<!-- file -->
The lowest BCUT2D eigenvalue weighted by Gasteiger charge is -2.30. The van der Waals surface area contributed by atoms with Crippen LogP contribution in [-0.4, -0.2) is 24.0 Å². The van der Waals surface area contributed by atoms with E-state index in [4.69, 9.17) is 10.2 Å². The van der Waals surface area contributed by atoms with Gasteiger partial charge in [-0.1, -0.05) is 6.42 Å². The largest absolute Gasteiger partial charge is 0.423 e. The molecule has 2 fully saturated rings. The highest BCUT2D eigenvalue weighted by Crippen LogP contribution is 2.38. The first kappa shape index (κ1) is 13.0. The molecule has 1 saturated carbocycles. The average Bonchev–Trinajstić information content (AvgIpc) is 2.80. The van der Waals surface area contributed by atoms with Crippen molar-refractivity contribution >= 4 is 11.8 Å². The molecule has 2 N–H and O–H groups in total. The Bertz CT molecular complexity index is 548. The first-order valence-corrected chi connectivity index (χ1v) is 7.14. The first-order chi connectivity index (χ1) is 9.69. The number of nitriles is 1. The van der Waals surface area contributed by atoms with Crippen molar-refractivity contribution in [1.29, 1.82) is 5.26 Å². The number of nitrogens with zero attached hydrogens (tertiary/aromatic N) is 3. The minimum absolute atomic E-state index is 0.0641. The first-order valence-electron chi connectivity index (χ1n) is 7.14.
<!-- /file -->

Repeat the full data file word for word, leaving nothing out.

The lowest BCUT2D eigenvalue weighted by Gasteiger charge is -2.30. The van der Waals surface area contributed by atoms with Crippen LogP contribution in [-0.4, -0.2) is 24.0 Å². The van der Waals surface area contributed by atoms with E-state index in [4.69, 9.17) is 10.2 Å². The van der Waals surface area contributed by atoms with Gasteiger partial charge in [-0.1, -0.05) is 6.42 Å². The largest absolute Gasteiger partial charge is 0.423 e. The molecule has 2 fully saturated rings. The highest BCUT2D eigenvalue weighted by Crippen LogP contribution is 2.38. The first kappa shape index (κ1) is 13.0. The molecule has 1 saturated carbocycles. The average Bonchev–Trinajstić information content (AvgIpc) is 2.80. The van der Waals surface area contributed by atoms with Crippen molar-refractivity contribution >= 4 is 11.8 Å². The molecule has 2 N–H and O–H groups in total. The Bertz CT molecular complexity index is 548. The first-order valence-corrected chi connectivity index (χ1v) is 7.14. The first-order chi connectivity index (χ1) is 9.69. The number of nitriles is 1. The van der Waals surface area contributed by atoms with Crippen molar-refractivity contribution in [1.29, 1.82) is 5.26 Å². The number of nitrogens with zero attached hydrogens (tertiary/aromatic N) is 3. The minimum absolute atomic E-state index is 0.0641. The first-order valence-electron chi connectivity index (χ1n) is 7.14.